How to Attract and Recruit Generation Z Talent

Posted on August 16, 2022

Gen Z Recruitment Header Image

Generation Z, the first generation born into a digitally-enabled world, is predicted to make up 27% of the workforce by 2025. This means that recruiting and retaining Gen Z is an entirely different ball game to attracting their predecessors.

To keep your business thriving in the years to come, you need to consider how you’ll approach attracting this demographic as they enter and eventually dominate the workforce.

In this article, we’ll show you how to find, hire, and retain top Generation Z talent.

Table of contents

What is Generation Z?

Generation Z includes anyone born between the mid-1990s and the early 2010s. According to GWI research, they’re diverse, tech-savvy, and socially conscious—and they’re the newest generation hitting the job market.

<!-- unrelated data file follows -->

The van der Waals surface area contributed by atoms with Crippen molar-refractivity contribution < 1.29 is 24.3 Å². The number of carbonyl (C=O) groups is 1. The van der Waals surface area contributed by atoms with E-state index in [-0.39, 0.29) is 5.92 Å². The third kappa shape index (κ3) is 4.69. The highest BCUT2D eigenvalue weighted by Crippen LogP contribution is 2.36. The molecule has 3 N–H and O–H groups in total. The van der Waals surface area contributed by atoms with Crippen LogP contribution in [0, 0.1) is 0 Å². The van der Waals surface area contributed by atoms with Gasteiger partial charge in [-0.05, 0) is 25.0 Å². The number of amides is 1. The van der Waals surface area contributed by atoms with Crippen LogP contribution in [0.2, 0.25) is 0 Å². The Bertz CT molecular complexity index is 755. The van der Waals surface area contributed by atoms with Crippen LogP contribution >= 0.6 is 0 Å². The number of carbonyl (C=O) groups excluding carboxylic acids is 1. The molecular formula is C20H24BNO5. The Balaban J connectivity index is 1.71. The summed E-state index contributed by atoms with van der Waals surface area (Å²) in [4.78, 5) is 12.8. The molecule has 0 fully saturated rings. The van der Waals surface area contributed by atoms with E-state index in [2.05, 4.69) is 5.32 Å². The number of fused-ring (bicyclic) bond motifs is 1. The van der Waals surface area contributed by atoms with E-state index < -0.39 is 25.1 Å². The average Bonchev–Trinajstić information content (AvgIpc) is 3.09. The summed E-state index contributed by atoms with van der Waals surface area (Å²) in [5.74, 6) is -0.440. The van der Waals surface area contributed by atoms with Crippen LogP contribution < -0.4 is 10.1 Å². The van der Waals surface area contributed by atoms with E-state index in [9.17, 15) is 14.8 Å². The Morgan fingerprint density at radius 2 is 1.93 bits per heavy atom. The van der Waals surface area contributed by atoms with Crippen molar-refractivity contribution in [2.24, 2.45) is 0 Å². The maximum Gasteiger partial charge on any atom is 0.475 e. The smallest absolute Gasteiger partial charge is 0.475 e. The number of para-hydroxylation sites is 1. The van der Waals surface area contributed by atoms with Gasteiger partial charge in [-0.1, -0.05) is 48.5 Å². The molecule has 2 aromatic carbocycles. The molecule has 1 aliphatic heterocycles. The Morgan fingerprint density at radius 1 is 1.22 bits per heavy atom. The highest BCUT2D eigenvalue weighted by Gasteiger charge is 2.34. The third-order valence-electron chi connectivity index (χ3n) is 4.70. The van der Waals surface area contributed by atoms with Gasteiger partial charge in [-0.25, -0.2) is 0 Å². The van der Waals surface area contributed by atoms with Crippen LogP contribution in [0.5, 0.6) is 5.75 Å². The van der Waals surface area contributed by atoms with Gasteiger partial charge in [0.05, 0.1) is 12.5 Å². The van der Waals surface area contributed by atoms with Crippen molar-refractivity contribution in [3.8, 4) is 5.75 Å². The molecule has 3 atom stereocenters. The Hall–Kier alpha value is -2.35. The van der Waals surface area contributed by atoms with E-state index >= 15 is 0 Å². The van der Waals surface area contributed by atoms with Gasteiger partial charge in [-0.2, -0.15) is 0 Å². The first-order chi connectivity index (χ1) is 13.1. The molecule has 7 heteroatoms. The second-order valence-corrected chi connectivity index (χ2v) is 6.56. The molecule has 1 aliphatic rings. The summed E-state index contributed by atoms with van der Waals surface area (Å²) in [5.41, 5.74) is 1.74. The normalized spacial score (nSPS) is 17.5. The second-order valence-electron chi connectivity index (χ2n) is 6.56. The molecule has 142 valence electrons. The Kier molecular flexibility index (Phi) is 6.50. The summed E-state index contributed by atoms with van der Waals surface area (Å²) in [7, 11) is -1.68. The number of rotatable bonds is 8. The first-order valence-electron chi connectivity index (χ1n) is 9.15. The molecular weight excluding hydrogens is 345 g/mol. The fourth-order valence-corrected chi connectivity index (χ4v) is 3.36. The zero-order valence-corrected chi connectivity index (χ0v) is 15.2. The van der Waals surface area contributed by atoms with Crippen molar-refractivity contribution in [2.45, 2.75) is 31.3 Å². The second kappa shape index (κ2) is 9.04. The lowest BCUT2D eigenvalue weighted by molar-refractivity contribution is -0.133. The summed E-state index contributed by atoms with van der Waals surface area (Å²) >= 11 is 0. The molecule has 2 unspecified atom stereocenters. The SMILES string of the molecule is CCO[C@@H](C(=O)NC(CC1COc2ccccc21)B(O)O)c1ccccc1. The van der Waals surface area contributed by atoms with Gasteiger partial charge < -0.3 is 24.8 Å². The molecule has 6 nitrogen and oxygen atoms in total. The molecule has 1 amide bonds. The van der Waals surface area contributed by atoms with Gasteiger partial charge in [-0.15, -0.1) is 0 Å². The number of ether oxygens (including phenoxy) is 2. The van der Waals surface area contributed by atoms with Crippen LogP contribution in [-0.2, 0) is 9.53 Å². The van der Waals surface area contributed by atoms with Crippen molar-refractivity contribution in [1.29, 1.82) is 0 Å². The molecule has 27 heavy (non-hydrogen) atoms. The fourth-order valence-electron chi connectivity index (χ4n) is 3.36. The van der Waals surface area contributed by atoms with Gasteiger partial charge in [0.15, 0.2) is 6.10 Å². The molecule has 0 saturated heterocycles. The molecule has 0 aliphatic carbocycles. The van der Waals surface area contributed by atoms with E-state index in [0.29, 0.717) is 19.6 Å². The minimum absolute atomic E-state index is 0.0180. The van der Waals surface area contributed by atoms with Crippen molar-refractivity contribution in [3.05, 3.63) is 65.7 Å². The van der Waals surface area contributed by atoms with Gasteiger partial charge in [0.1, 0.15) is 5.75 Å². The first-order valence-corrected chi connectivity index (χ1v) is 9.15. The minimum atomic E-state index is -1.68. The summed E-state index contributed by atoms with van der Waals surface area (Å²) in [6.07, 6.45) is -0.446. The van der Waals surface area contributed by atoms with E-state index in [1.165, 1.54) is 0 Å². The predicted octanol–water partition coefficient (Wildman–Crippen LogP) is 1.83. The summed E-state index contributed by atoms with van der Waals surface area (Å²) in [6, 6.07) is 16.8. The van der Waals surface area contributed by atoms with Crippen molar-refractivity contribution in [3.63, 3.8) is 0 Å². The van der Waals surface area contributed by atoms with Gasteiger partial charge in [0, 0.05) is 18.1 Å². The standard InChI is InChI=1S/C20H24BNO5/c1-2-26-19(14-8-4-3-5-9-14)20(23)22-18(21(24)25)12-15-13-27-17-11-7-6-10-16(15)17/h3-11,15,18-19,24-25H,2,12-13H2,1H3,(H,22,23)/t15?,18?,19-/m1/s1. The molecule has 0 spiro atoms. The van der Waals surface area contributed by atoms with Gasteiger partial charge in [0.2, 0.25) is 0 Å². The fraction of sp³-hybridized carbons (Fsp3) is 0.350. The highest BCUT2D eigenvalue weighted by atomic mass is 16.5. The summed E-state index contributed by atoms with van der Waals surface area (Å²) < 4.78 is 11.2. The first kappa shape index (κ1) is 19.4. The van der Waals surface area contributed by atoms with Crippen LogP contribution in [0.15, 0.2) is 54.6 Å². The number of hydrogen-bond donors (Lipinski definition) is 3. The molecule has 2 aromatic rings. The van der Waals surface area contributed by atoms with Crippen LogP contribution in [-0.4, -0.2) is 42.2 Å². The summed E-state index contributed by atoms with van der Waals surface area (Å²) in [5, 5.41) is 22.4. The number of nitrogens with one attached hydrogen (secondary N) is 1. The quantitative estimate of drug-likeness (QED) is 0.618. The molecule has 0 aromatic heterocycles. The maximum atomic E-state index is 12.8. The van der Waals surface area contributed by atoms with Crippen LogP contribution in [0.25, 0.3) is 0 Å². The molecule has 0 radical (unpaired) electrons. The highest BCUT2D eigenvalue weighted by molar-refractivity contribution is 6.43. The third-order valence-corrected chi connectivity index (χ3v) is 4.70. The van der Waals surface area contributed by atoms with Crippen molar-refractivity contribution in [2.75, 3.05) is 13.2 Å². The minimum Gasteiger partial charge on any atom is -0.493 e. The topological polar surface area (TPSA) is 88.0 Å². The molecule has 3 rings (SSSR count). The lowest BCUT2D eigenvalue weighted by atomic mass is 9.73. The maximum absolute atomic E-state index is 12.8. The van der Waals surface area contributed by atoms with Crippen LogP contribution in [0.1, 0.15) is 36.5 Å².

Screenshot of Gen Z Characteristics

Gen Z-ers are the first generation to grow up with the internet (and no concept of life without it). They’ve likely never used a CD player, a floppy disk, or a VCR, whereas Millennials will have childhood memories of these items.

They’re also known as the “first global generation,” having grown up in a society where international content is readily available and online convenience is the norm.

Furthermore, the eldest Gen Z (now in their early to mid-twenties) are entering or already embedded in the workforce.

While some business owners are reluctant to hire employees with little experience, there are perks to hiring Generation Z employees.

Why should you recruit Generation Z?